Hungry visitors flock to Valencia, the city that gave paella to the world, to try the real thing for themselves. The traditional paella valenciana contains rabbit, chicken and snails, and many people travel to its place of origin at the Albufera natural park, just south of the city. Others prefer to enjoy a paella marisco (seafood paella) on the beachfront. But if you don’t have time to leave the city centre during your stay, no problem: there are plenty of great paella spots right here serving every variety. Here’s our pick of the best.
Restaurant, Spanish, Mediterranean, European, $$$
Casa Roberto, Valencia | Photo courtesy of Casa Roberto
Near the lively Ruzafa district, just a short walk from the Old Town, this restaurant is much loved locally for its very traditional paella (complete with plenty of snails), as well as other local rice dishes such as arroz al horno, an oven-baked rice and potato dish, and paella negra, in which the rice is tinted with squid ink. Be sure to book in advance on weekends.
Vegetables, chicken and rabbit are the base for traditional Valencian paella
Why just eat paella when you could also learn how to recreate it for yourself back home? The ‘School of Valencian Rices and Paellas’ is the place to go for a more hands-on approach. It’s not overpriced or touristy, despite being so close to all the main Old City sights such as the Cathedral and Plaza de la Virgen. There are all kinds of traditional, unusual Valencian dishes on offer, and the staff are happy to talk you through the menu.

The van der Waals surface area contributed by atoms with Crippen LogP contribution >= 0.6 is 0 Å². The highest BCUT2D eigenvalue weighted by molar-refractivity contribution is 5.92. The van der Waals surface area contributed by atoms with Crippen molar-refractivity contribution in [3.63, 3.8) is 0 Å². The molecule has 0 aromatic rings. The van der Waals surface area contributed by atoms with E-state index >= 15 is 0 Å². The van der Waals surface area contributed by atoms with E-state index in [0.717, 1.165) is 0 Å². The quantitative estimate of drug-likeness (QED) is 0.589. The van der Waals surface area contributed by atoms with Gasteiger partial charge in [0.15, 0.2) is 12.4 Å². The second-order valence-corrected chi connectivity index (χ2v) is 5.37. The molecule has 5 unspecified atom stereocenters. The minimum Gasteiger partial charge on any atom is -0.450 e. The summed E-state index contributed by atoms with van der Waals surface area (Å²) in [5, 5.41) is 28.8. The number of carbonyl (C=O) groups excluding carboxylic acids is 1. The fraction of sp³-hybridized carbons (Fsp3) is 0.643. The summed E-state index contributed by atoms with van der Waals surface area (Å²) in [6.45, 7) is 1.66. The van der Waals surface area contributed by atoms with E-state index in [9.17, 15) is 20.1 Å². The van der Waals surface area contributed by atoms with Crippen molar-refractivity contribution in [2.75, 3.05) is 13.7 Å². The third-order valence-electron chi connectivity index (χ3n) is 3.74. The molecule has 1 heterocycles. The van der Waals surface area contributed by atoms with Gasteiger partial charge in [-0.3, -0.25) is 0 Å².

Another popular spot in the historic centre, this time in the El Carmen neighbourhood, El Canela prides itself on adding modern flair to traditional Valencian cuisine. Alongside the rice dishes they serve an array of fresh fish and seafood. Food here is on the pricey side, but it’s an ideal place for a special dinner, and it has many small, intimate dining rooms that can be reserved for a private dinner, making it ideal for family celebrations.
This Old City restaurant may be on the pricier side, but their paella and arroz negro – a rice dish coloured black with squid ink – never disappoint, and you can’t beat the central location. Other dishes on the menu get mixed reviews, but we’re here for the paella. Book ahead if you can, because this place gets very busy, especially on weekends.
Seafood paella at El Raco del Turia, Valencia | Photo courtesy of Roca del Turia
This is a homely, local place with the typical Valencian decor of wooden furniture, ceramic tiles and framed photos of previous generations adorning the walls. It’s very popular with locals, but the staff also speak good English and will be able to help you decide on your paella and the wine to go with it from their well-stocked cellar. This restaurant is in the lively Canovas area, known for its nightlife and just a short walk from the historic centre.
Another great spot in the historic centre, this one is tucked away in the winding lanes of El Carmen. Enjoy great quality Spanish wines and fresh seafood tapas while you wait for the main attraction; your paella can take up to an hour to cook, but lingering for hours and starting with a plate or two of tapas is just part of the Sunday paella tradition. The experience is made even better by cheerful service and relaxed outdoor seating, or tables indoors amid exposed wooden beams and traditional Valencian ceramic tiles. Booking ahead is essential at weekends.